It seems to work like this: you pay £5 on your credit card (although I’m homeless I have a credit card. In fact I have three. They’re all ruined), then you enter an email address in the URL. Just before the page you want is about to come up, the connection cuts off. You try again. Same thing. You try again and you perhaps get to read one email and then click on another email to read that and the internet connection goes off again and you repeat this for what seems like years but is probably only minutes and by the end of it all you either curl up into a ball or threaten inanimate objects or chainsmoke. Personally, I plump for all three at the same time. You should see it. You should see them dramatic apples.

That said, being without a reliable internet connection is excellent for thinking. Oh, I’ve been thinking all right. You want ideas? Stare at the ceiling. You want more ideas? Stare at the sea. Stare at anything, in fact, other than a computer screen. Nothing good has ever come from staring at a computer screen*.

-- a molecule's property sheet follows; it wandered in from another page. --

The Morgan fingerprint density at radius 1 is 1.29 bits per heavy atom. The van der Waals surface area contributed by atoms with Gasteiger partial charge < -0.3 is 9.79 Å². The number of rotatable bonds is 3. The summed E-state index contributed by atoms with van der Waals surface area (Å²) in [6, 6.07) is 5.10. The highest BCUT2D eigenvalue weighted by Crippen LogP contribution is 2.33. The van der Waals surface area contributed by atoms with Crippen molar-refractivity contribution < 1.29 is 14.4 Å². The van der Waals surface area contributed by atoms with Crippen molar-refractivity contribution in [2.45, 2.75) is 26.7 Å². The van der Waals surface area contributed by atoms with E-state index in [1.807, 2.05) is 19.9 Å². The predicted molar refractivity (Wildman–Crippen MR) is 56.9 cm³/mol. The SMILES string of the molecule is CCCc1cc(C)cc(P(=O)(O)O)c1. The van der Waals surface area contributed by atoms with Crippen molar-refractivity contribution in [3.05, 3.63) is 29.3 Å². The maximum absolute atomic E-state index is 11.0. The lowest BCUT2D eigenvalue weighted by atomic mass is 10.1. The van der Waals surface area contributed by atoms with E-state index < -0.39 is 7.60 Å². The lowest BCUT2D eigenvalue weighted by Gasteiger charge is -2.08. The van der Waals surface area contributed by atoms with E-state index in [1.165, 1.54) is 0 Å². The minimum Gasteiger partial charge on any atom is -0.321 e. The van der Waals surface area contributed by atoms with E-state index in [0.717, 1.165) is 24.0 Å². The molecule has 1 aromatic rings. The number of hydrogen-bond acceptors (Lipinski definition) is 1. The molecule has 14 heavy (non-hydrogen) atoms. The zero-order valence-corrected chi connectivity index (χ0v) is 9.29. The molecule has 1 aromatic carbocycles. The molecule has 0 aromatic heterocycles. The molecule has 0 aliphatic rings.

Who have I pitched? Well, a lot of sports magazines (Athletics Weekly, Golf Monthly, Rugby World etc.), a handful of publications that are keen on life (Dorset Life, Essex Life, Kent Life, Surrey Life and so on) and others that are keen on tits (Zoo, Nuts, Loaded). Plus plenty more. Pitches, replies, and emails telling me to go and make love to myself will be put up soon but after such a concentrated burst of work I’m feeling simultaneously elated, mad, sweaty and angry. I think I could do with a lie down. And a drink. And perhaps somewhere to live.